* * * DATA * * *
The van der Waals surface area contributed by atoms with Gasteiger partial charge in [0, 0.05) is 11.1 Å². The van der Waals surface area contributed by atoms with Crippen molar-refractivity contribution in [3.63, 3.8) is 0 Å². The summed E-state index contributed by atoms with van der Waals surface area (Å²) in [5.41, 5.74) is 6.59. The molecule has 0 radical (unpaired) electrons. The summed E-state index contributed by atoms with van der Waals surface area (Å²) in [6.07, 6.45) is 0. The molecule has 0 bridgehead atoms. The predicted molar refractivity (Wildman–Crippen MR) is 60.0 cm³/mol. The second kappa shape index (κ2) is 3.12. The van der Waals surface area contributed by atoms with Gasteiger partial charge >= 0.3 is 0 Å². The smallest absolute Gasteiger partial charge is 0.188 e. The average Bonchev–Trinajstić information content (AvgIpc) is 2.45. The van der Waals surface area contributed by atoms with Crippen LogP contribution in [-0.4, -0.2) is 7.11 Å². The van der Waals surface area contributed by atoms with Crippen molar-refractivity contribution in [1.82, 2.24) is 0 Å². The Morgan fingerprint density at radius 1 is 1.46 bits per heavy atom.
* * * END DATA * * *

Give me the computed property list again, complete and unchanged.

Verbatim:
The van der Waals surface area contributed by atoms with Gasteiger partial charge in [0, 0.05) is 11.1 Å². The van der Waals surface area contributed by atoms with Crippen molar-refractivity contribution in [3.63, 3.8) is 0 Å². The summed E-state index contributed by atoms with van der Waals surface area (Å²) in [5.41, 5.74) is 6.59. The molecule has 0 radical (unpaired) electrons. The summed E-state index contributed by atoms with van der Waals surface area (Å²) in [6.07, 6.45) is 0. The molecule has 0 bridgehead atoms. The predicted molar refractivity (Wildman–Crippen MR) is 60.0 cm³/mol. The second kappa shape index (κ2) is 3.12. The van der Waals surface area contributed by atoms with Gasteiger partial charge >= 0.3 is 0 Å². The smallest absolute Gasteiger partial charge is 0.188 e. The average Bonchev–Trinajstić information content (AvgIpc) is 2.45. The van der Waals surface area contributed by atoms with Crippen LogP contribution in [-0.4, -0.2) is 7.11 Å². The van der Waals surface area contributed by atoms with Crippen molar-refractivity contribution in [1.82, 2.24) is 0 Å². The Morgan fingerprint density at radius 1 is 1.46 bits per heavy atom.